I never liked when something would change.  Computer programs and even the grocery store do.  Sam’s Cub is the worst, they seem to change every week.  Being the grocery shopper, I visit them at least once each week.  Love the store hate the weekly changes.  Why can’t they just leave it alone and I have expressed my dismay to the manager, with no results

Something I didn’t think I would ever do is get an iPhone.  Most everyone had one, and I just wouldn’t do it.  Why I thought and until the first of April, I didn’t have one, but now I am a proud owner of one.  It’s not the newest model, but it’s pretty good, and I like it.  I’ve made countless mistakes and phoned people and not know it.  Once, I’ve even “Facetimed” people by mistake, and that was a hoot.

My next project was my new Fitbit… life changer.  Now it’s a race for me to see how many steps I can get even try to challenge myself on how many stairs I can climb.  The good part is on our farm some of my hiking paths have hills, and I usually take those trails when I want to increase my workout.  So far, I’ve done pretty well.

My next project was a GoPro.  Long gone are the days of a video recorder that you carry on your shoulder and I did have one of them, and it was like carrying a suitcase around.  Now I take a camera the size of a cracker on a short stick.  Who thinks this stuff up.

Not telling my age… but when I was a kid, a calculator was not invented.  If you wanted to add or subtract something, you did it wit, a pencil, and paper.  If you had a mathematical project, you used a protractor and slide rule, and I bet they don’t even sell those any longer.  I guess you can say I’ve joined the real world.

Today you can do everything with your phone.  I am shocked at what they can do and don’t want to know all of the other things because I think my brain will explode.  When we were on a Cruise in April, right after I got my phone, I got a test that Molly was not acting right.  Trying to explain things to each other didn’t work too well.  In just a few minutes after our last message, my phone made a funny beeping sound, and a screen popped up, and it was Molly and the dog sitter.  MY God, where does this stuff come from I said to Elaine?  We “Facetimed” for several minutes about Molly and we were like kids talking to her, and she perked up recognized us.  Amazing what this stuff does.

Coming from a simple person from the stone age and while the stuff it’s cool, it can be challenging for me to make it all work.  If it weren’t for youtube, I would be lost.  It’s the simple stuff that gets me.  Just last night, I could not figure one simple thing, and I just wanted to know how to turn the GoPro on.  As God is my witness, how can it be complicated to turn something on when it only has two buttons…  Ken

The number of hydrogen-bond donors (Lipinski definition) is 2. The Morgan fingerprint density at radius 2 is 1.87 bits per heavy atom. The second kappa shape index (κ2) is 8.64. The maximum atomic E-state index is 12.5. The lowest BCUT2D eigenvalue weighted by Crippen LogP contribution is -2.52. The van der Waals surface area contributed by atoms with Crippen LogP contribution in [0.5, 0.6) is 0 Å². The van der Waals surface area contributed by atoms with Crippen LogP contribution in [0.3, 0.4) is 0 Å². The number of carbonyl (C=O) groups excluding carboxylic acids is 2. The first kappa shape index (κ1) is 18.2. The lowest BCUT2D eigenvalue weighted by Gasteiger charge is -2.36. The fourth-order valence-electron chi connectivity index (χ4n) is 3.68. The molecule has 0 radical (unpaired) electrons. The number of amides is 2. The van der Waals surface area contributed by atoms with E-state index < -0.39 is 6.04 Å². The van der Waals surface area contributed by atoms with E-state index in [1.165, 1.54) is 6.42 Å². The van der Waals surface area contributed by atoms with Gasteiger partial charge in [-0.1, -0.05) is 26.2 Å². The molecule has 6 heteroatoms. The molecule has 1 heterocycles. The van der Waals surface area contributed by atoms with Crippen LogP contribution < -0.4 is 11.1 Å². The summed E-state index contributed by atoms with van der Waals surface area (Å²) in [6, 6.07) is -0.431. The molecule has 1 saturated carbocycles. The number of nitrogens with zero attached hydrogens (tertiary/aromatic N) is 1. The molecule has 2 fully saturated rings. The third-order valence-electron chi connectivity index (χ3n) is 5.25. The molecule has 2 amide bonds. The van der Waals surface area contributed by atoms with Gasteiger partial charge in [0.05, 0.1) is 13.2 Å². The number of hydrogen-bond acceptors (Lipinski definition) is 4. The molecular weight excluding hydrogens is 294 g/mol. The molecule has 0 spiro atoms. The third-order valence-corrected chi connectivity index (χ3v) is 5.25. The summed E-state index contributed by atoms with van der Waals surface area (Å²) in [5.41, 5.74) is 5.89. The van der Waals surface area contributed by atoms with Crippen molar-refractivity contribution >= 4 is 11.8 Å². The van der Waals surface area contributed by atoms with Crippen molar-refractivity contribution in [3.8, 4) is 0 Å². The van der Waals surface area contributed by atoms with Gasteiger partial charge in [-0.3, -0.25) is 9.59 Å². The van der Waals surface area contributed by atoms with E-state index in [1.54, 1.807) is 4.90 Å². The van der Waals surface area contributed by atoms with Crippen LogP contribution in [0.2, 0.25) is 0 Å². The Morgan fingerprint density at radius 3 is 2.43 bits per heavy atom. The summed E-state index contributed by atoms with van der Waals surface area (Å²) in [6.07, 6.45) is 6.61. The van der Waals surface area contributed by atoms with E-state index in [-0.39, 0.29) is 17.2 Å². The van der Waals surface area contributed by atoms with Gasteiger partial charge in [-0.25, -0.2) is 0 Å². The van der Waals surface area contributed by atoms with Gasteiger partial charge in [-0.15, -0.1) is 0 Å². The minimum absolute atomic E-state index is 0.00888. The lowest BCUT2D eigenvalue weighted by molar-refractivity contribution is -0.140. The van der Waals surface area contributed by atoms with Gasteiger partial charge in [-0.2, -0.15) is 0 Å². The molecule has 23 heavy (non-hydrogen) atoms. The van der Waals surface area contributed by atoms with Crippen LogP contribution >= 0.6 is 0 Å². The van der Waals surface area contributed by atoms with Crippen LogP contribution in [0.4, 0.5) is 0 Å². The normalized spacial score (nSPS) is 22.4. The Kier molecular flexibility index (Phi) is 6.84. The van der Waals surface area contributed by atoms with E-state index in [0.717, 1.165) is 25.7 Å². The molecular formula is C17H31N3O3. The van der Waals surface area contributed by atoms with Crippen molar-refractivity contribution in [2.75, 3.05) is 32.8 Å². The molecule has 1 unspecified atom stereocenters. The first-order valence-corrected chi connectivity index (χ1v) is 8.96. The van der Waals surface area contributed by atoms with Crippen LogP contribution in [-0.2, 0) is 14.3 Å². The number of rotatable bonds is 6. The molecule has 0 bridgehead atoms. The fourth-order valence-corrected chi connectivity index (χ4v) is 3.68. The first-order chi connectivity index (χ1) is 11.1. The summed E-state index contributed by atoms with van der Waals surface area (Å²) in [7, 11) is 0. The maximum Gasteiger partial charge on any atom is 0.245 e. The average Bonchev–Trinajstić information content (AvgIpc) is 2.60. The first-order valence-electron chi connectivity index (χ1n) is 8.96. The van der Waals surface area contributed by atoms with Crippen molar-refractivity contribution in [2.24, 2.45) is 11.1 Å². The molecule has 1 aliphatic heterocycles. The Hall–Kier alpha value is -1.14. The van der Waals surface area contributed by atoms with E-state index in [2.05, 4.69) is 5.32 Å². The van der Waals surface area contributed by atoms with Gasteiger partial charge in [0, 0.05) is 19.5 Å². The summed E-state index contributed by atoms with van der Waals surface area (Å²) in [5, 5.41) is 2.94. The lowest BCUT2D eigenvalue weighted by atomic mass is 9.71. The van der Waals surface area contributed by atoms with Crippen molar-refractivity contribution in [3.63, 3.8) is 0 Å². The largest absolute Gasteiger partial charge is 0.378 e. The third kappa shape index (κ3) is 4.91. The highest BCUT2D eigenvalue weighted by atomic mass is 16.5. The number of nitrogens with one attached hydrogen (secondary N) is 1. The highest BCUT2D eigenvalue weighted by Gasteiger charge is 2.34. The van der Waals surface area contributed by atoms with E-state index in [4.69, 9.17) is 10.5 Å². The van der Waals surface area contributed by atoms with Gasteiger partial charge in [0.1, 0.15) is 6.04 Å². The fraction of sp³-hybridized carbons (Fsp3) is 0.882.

It's going to rain...

Just when life gets comfortable, and it mellows out, you look at your dog and see a storm on the horizon.  The clouds drift in, and you don't notice it, but they build until it finally is a downpour. 

I saw a photo of a Border Collie named Sadie on my social media that went to the Rainbow Bridge because of Cancer, the same kind Abbie had.  The family had gathered to celebrate her life and what she meant to all of them when she passed.  It was a very touching photograph, and I immediately thought about our situation here at the farm.  When you get your new dog, old age is the last thing on your mind, but they get old.    This isn't always the case as for Clancy and Abbie, but most of the time, it is inevitable, and they change, and you don't notice.  When I talked to the owners whom I had never talked to or know, I knew there pain too well.

"When we placed our hands on her heart, I just wanted the love we had for her
to radiate through her. She was a special girl." From Sadie's owner.
As I now look at Dutchess, I see this several times the day.  You, fortunately, don't see her age is creeping up because you remember what she looks like from early photos, and you really don't want to see it, but I see daily changes at times and if you don't see it with your dog, believe me, it's there, it's always the first touch of gray.

Dutchie Doo, my Dutchess...
One thing we can do is prepare our dog for that time, not physically but mentally.  While I'm sure that we all take physical care of our loved ones, do we take care of their minds?  Look at it from their point of view.  They exist for us, and they are part of our family.  With 9 dogs, I see things differently than most people because the dogs all want the same thing, and that's acceptance from me.  Many times Dutchess will bring a ball to me.  Years ago, I would throw it as far as I could, today it's maybe 5 feet, but she is so excited and content.

Abbie Dabby Doo